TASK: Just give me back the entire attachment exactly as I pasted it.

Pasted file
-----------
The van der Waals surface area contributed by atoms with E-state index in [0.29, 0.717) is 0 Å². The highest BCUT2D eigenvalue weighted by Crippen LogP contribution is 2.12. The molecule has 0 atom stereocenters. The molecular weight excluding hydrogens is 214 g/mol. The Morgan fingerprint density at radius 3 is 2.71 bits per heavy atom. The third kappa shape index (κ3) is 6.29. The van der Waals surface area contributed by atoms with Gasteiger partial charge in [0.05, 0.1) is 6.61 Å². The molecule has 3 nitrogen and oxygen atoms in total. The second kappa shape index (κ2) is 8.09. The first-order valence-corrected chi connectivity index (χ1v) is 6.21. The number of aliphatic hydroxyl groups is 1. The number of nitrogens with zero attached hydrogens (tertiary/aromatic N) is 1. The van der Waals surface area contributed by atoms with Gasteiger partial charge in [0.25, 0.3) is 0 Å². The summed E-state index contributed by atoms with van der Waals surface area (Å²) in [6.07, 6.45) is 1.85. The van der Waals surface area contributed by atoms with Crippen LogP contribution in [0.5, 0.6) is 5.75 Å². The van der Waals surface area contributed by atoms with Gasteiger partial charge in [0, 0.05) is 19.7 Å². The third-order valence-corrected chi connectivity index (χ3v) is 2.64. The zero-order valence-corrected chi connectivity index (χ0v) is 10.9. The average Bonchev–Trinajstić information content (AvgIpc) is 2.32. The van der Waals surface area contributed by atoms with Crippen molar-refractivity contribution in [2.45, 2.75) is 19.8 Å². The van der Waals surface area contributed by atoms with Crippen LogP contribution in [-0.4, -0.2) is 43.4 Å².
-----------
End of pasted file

The van der Waals surface area contributed by atoms with E-state index in [0.29, 0.717) is 0 Å². The highest BCUT2D eigenvalue weighted by Crippen LogP contribution is 2.12. The molecule has 0 atom stereocenters. The molecular weight excluding hydrogens is 214 g/mol. The Morgan fingerprint density at radius 3 is 2.71 bits per heavy atom. The third kappa shape index (κ3) is 6.29. The van der Waals surface area contributed by atoms with Gasteiger partial charge in [0.05, 0.1) is 6.61 Å². The molecule has 3 nitrogen and oxygen atoms in total. The second kappa shape index (κ2) is 8.09. The first-order valence-corrected chi connectivity index (χ1v) is 6.21. The number of aliphatic hydroxyl groups is 1. The number of nitrogens with zero attached hydrogens (tertiary/aromatic N) is 1. The van der Waals surface area contributed by atoms with Gasteiger partial charge in [0.25, 0.3) is 0 Å². The summed E-state index contributed by atoms with van der Waals surface area (Å²) in [6.07, 6.45) is 1.85. The van der Waals surface area contributed by atoms with Crippen LogP contribution in [0.5, 0.6) is 5.75 Å². The van der Waals surface area contributed by atoms with Gasteiger partial charge in [0, 0.05) is 19.7 Å². The third-order valence-corrected chi connectivity index (χ3v) is 2.64. The zero-order valence-corrected chi connectivity index (χ0v) is 10.9. The average Bonchev–Trinajstić information content (AvgIpc) is 2.32. The van der Waals surface area contributed by atoms with Crippen molar-refractivity contribution in [2.45, 2.75) is 19.8 Å². The van der Waals surface area contributed by atoms with Crippen LogP contribution in [-0.4, -0.2) is 43.4 Å².